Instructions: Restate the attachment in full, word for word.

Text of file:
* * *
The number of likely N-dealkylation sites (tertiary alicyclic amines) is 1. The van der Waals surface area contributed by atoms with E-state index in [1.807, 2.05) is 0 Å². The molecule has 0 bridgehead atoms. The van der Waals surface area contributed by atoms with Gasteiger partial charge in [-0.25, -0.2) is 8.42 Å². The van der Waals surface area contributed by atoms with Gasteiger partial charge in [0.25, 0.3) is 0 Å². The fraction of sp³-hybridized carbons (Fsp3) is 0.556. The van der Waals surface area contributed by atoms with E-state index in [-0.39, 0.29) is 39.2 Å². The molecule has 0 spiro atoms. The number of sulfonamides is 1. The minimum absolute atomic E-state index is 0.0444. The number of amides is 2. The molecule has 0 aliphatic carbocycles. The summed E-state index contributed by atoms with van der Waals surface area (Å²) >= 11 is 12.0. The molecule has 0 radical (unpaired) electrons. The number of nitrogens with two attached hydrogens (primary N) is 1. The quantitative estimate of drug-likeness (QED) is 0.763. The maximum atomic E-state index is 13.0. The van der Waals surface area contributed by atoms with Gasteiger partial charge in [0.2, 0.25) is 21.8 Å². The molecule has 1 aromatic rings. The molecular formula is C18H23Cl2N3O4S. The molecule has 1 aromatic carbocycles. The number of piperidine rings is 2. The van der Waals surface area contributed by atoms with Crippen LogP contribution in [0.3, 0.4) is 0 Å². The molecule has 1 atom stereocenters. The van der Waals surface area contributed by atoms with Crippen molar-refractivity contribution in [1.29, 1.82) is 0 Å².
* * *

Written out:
The number of likely N-dealkylation sites (tertiary alicyclic amines) is 1. The van der Waals surface area contributed by atoms with E-state index in [1.807, 2.05) is 0 Å². The molecule has 0 bridgehead atoms. The van der Waals surface area contributed by atoms with Gasteiger partial charge in [-0.25, -0.2) is 8.42 Å². The van der Waals surface area contributed by atoms with Gasteiger partial charge in [0.25, 0.3) is 0 Å². The fraction of sp³-hybridized carbons (Fsp3) is 0.556. The van der Waals surface area contributed by atoms with E-state index in [-0.39, 0.29) is 39.2 Å². The molecule has 0 spiro atoms. The number of sulfonamides is 1. The minimum absolute atomic E-state index is 0.0444. The number of amides is 2. The molecule has 0 aliphatic carbocycles. The summed E-state index contributed by atoms with van der Waals surface area (Å²) >= 11 is 12.0. The molecule has 0 radical (unpaired) electrons. The number of nitrogens with two attached hydrogens (primary N) is 1. The quantitative estimate of drug-likeness (QED) is 0.763. The maximum atomic E-state index is 13.0. The van der Waals surface area contributed by atoms with Gasteiger partial charge in [0.2, 0.25) is 21.8 Å². The molecule has 1 aromatic rings. The molecular formula is C18H23Cl2N3O4S. The molecule has 1 aromatic carbocycles. The number of piperidine rings is 2. The van der Waals surface area contributed by atoms with Crippen LogP contribution in [0.3, 0.4) is 0 Å². The molecule has 1 atom stereocenters. The van der Waals surface area contributed by atoms with Crippen molar-refractivity contribution in [1.29, 1.82) is 0 Å².